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Re-invention comes at odd Hours

Re-invention comes at odd Hours

In the past few weeks, as companies are executing layoffs. It’s stressful.

In our professional lives, we strive to come as the best versions of ourselves, ambitious and smart. We’ve got it together. We’ve valuable team members. Unexpected layoffs are devastating. Often our jobs stand in as a measure of our self worth. Our title shouldn’t define our value, but the insidious nature of our culture makes that a slippery slope.

Losing your job is a deeply personal experience far beyond, “just go get another one”. We grieve. We may feel shame, frustration, rage. Feelings that are 180 degrees from our professional personas.

I lead a small design consultancy when recession hit almost overnight. Clients evaporated. Invoices remained unpaid. Proposals were killed or withered on the vine. Working for myself, I didn’t have much of a team to lean on. No severance pay. No health insurance.

Frankly, I froze. I couldn’t accept that this was happening to me. I thought the world and my career would only go up, up, up. After all, I had worked hard to get where I was (unknowingly backed by a booming economy for years).

I was in my thirties but I had no ideas about what to do next. Wasn’t I supposed to know better? Soon, my checking account emptied. To be fair, it wasn’t a large checking account to begin with. I couldn’t accept my new reality and didn’t make many lifestyle adjustments. I had to talk to my landlord about missing rent - an experience that burned with shame. He was kind and flexible. At 80, I imagine he had more of an idea of what hard times looked like than I did.  

It was one of the darkest periods of my life.

Re-invention comes at odd hours.

Like so many painful experiences, there’s opportunity bundled with the bad. Our lives have chapters we’d never expect. Plot twist is an understatement. Sometimes we’re the Director and sometimes we feel like an extra in the cast. Waiting it out on the sidelines hoping to stand out and be chosen.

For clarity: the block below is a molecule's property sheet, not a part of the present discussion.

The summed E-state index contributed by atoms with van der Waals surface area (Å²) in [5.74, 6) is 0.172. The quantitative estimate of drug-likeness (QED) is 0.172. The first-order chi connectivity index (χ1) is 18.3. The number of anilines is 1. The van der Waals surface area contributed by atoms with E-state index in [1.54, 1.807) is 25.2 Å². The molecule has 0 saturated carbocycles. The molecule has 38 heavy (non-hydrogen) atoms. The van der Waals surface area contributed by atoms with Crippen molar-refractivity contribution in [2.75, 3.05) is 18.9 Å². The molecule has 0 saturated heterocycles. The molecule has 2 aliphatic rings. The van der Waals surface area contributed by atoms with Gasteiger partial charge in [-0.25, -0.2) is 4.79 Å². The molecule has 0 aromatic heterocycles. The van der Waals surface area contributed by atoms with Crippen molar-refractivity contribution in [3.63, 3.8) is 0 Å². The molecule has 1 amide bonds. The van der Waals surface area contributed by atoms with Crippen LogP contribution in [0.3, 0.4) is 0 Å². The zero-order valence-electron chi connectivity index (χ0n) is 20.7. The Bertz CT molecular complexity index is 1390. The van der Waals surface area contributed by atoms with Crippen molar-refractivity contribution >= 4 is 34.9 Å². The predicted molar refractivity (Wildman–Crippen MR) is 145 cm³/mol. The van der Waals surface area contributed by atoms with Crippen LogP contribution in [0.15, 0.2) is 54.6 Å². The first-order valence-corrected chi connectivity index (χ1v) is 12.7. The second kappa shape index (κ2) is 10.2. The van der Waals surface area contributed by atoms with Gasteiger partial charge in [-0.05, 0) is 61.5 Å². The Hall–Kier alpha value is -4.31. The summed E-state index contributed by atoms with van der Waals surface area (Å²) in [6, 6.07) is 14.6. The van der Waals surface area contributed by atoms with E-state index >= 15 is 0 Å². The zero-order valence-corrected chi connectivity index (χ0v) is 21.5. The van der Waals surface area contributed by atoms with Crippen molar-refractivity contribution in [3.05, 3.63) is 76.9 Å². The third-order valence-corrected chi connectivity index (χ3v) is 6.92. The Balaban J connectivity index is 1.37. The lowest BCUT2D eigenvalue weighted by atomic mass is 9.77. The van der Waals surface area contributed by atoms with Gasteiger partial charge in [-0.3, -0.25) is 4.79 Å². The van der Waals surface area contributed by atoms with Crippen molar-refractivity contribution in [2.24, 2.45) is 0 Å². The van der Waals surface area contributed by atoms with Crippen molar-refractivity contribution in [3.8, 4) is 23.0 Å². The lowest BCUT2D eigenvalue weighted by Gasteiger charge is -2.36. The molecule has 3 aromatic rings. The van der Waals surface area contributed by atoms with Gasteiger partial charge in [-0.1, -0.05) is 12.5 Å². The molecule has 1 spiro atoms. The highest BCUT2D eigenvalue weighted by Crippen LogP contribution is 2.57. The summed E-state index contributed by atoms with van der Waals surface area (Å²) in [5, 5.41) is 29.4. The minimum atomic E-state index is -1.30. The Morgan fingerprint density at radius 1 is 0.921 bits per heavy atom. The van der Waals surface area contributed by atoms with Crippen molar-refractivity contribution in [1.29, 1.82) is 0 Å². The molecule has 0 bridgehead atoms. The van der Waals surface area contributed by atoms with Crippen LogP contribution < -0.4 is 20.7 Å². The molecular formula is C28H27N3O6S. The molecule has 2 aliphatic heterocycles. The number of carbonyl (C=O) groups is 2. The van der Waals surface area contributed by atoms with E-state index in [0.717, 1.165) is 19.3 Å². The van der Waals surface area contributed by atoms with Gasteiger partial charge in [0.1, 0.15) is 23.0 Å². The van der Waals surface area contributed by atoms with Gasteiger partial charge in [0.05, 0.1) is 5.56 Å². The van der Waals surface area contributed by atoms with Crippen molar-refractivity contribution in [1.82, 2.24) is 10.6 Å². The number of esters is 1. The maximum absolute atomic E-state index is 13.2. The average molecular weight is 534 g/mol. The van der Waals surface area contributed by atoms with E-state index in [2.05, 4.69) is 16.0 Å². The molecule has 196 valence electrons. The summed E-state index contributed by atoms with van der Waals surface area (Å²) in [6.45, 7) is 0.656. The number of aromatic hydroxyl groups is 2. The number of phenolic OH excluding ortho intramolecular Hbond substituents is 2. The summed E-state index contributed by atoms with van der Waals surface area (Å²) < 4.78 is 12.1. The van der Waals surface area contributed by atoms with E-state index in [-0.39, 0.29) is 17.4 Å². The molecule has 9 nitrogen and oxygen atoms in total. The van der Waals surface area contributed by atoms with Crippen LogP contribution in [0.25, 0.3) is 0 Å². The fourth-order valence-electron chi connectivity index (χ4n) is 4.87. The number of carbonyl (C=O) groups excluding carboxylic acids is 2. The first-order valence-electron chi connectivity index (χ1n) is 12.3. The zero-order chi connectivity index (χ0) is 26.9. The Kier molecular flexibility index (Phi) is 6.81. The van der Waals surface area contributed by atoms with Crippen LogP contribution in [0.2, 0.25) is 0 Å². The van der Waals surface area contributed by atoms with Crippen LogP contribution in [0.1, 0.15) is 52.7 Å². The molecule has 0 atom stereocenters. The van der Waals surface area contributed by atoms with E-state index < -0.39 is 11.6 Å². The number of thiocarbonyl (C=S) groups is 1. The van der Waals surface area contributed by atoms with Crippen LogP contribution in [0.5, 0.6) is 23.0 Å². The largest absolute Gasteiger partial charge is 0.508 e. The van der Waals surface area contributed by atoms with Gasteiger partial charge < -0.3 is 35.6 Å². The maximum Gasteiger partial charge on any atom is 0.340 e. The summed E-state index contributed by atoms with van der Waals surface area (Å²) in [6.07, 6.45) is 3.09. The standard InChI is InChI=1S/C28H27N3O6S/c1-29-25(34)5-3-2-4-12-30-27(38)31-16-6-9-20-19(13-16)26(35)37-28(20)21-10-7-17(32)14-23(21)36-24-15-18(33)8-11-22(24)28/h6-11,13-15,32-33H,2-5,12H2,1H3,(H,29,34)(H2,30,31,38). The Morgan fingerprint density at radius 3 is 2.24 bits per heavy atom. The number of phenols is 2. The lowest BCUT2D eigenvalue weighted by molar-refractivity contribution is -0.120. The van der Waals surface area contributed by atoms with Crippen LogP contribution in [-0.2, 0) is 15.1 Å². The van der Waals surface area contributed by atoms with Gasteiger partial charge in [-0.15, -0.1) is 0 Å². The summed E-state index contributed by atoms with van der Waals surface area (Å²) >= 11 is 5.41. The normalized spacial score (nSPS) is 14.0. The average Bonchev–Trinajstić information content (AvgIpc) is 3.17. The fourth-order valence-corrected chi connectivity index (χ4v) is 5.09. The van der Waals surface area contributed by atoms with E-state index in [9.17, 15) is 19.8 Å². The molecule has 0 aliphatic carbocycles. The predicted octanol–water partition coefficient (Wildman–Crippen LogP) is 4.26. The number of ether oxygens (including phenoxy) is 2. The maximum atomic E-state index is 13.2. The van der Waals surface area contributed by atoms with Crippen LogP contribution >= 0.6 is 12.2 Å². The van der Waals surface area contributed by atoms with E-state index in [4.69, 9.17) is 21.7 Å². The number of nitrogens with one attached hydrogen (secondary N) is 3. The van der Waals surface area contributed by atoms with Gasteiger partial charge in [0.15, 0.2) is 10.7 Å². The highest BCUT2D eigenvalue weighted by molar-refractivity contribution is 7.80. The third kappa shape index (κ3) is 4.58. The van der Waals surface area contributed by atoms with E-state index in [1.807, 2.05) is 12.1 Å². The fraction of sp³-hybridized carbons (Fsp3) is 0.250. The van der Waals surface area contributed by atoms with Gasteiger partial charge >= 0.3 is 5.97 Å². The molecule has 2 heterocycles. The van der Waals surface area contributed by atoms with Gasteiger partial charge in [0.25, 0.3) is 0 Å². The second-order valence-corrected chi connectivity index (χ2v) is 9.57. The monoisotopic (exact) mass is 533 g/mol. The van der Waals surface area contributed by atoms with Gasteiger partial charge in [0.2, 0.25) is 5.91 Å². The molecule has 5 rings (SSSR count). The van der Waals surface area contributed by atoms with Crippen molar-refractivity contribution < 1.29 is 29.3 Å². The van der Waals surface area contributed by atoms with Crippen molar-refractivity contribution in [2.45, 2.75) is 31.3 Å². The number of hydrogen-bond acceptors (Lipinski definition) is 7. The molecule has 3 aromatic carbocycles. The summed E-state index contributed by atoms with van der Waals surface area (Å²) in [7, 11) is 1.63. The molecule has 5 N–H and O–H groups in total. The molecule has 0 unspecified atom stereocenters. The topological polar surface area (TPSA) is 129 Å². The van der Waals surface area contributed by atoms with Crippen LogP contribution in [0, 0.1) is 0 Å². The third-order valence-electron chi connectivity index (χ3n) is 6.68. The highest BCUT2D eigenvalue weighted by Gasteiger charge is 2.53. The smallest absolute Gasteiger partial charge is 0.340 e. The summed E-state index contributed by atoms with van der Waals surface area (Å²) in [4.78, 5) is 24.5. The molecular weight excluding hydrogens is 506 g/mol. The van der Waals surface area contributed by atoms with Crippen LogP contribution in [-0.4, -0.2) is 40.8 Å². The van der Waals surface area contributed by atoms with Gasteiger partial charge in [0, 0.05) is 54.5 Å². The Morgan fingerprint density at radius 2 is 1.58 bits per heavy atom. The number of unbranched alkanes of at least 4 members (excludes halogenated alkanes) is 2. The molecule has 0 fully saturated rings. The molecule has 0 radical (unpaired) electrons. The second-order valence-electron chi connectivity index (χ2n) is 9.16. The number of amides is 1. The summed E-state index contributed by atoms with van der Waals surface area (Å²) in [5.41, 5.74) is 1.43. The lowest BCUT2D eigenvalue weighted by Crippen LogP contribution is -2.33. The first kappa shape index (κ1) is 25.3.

Most of my friends moved away from the Bay Area to places with lower cost of living, or parents took advantage of the moment, shipping them to grad school to sit out the recession.

I’d love to share that my life had a brilliant turnaround. And it did —  but in not in the way you’d expect. Not an overnight success.

I started swimming three times a week at a public pool with a gaggle of senior citizens. I worked for my cousin. I did small design jobs.  Started a short-lived resume review at the local Starbucks for cash. I did some babysitting. I was depressed, anxious, and stressed in a time when people didn’t really talk much about those things.  I isolated, blaming myself for not being better.

In a big move with the last bit of credit on my credit card, I took a coaching training with Martha Beck. I loved it. For a few months, I started offering workshops, wrote a successful newsletter, but ultimately didn’t have enough runway or confidence to stand up a coaching practice. This was almost 25 years ago, coaching was barely “a thing”. But this experience lit a fire that never went out.

Over time, things turned around. I took time to think about what *else* I could to do professionally as being a designer had run its course.

So when I landed a job, it paid much more than I had ever made before and was the very seedling of the next 20+ years of a deep, successful career. I appreciated that job and worked my ass off. The role was different from anything I had done previously but I met people that changed my life in ways I couldn’t have designed.

I worked with a therapist and did a ton of personal work to understand and unpack the whole season I had just lived. I got my financial life in order. I ended a lingering relationship and soon after met my husband. Finding more support was life changing and helped me make sense of so much of the ways I had reacted.

I’m sharing this now because life has seasons. Often we don’t chose them. But we can always work with what shows up. It’s easy to say “we don’t know what’s around the corner” but it’s very true. This is one unexpected left turn in my life - but there have been so many.

If your life took a left turn this week, know that one day you may look back on it as the best thing that ever happened to you. Not everything that happens has to go on your permanent record. It’s not a black mark. Forces larger than you are shaping the world around you more often than we realize. We don’t control everything in our lives.

Your job is to find support, connect, take care of yourself and those  you care about and see where the possibilities are.

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COURTNEY KAPLAN is a coach offering transformational coaching for the design minded. You can find her at iconicleadershipcoaching.com.

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